A common problem for the well-being of any island´s economy is usually the limited space of its territory.  With a lack of space and resources to pursue large-scale industrial or agricultural, clean energy undertakings, it is a great opportunity for us to utilize fintech by making use of this new way of financing and by becoming a home for fintech operators (an ominous shadow of the botched Blockchain bubble lingers on now).  

The future of fintech is increasingly specialised and is dependent on technological progress and innovation. Ideally, Malta aims to establish itself as a global thought leader in the innovative economy, focusing its efforts on supporting the “fintech revolution”, and establishing a holistic and robust fintech sector for both start-ups and industry incumbents. At this stage, we associate another subset of fintech which is becoming quite popular in Western countries.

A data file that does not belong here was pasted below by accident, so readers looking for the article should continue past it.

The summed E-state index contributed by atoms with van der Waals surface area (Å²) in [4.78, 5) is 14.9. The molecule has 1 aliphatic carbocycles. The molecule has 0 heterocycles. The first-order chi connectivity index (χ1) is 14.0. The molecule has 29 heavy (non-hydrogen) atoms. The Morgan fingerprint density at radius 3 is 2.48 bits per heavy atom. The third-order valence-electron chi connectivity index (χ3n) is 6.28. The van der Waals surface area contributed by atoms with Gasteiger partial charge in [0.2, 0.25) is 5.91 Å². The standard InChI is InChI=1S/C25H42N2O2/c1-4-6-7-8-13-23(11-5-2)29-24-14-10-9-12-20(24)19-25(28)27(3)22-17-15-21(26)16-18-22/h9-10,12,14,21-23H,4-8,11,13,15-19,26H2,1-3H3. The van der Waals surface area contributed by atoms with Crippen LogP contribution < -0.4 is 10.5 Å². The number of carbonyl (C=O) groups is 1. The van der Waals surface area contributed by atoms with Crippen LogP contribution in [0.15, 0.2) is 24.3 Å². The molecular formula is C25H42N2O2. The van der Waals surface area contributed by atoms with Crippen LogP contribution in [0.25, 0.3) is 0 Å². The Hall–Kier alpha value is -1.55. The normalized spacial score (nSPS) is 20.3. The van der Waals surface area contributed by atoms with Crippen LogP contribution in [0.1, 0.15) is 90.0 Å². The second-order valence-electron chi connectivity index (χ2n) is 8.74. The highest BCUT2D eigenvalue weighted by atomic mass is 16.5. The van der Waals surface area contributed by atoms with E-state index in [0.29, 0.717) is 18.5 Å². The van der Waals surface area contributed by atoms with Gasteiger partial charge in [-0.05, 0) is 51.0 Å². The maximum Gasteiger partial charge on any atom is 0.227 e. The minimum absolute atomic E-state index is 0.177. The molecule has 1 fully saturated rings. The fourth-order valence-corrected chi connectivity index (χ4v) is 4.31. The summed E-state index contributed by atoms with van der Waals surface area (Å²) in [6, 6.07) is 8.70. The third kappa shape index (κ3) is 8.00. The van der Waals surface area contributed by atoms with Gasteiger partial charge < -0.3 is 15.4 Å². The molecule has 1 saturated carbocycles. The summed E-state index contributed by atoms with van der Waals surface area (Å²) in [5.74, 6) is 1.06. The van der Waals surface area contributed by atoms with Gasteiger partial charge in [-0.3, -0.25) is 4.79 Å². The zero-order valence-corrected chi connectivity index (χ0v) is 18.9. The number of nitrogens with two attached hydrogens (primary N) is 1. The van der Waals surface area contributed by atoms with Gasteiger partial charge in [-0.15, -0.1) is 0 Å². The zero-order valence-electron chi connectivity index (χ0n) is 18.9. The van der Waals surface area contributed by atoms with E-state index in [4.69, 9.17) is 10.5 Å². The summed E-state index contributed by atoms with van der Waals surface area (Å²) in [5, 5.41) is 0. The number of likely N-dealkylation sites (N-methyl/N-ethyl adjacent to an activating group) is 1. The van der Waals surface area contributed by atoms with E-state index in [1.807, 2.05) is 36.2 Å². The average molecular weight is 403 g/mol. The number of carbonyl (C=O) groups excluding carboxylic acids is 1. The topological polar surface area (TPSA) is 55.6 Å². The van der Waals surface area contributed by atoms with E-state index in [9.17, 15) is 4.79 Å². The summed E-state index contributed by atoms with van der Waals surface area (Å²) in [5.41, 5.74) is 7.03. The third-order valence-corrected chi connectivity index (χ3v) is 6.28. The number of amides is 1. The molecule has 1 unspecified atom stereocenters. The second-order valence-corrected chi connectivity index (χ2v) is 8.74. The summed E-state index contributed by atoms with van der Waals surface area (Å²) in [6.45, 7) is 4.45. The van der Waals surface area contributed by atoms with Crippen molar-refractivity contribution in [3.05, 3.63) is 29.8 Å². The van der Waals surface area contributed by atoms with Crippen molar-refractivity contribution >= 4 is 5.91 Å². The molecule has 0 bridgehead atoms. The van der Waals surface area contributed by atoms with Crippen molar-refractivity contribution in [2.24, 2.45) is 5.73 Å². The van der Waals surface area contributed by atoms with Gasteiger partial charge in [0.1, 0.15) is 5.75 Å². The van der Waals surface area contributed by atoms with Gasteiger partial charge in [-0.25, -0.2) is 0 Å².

Welcome the technology styled: Decentralised Finance (DeFi). This eliminates intermediaries such as brokerages, exchanges, or banks by allowing people, merchants, and businesses to conduct financial transactions through emerging technology such as smart contracts.  DeFi is being designed to use cryptocurrency in its ecosystem. 

Introducing open banking. This is part of the global trend of the economy based on the use of API (application programming interfaces).  An Application Programming Interface (API) is a software interface that lets information be exchanged between two different applications.   APIs provide a standard and safe way for applications to work together and share requested information and functionality – without the need for user intervention.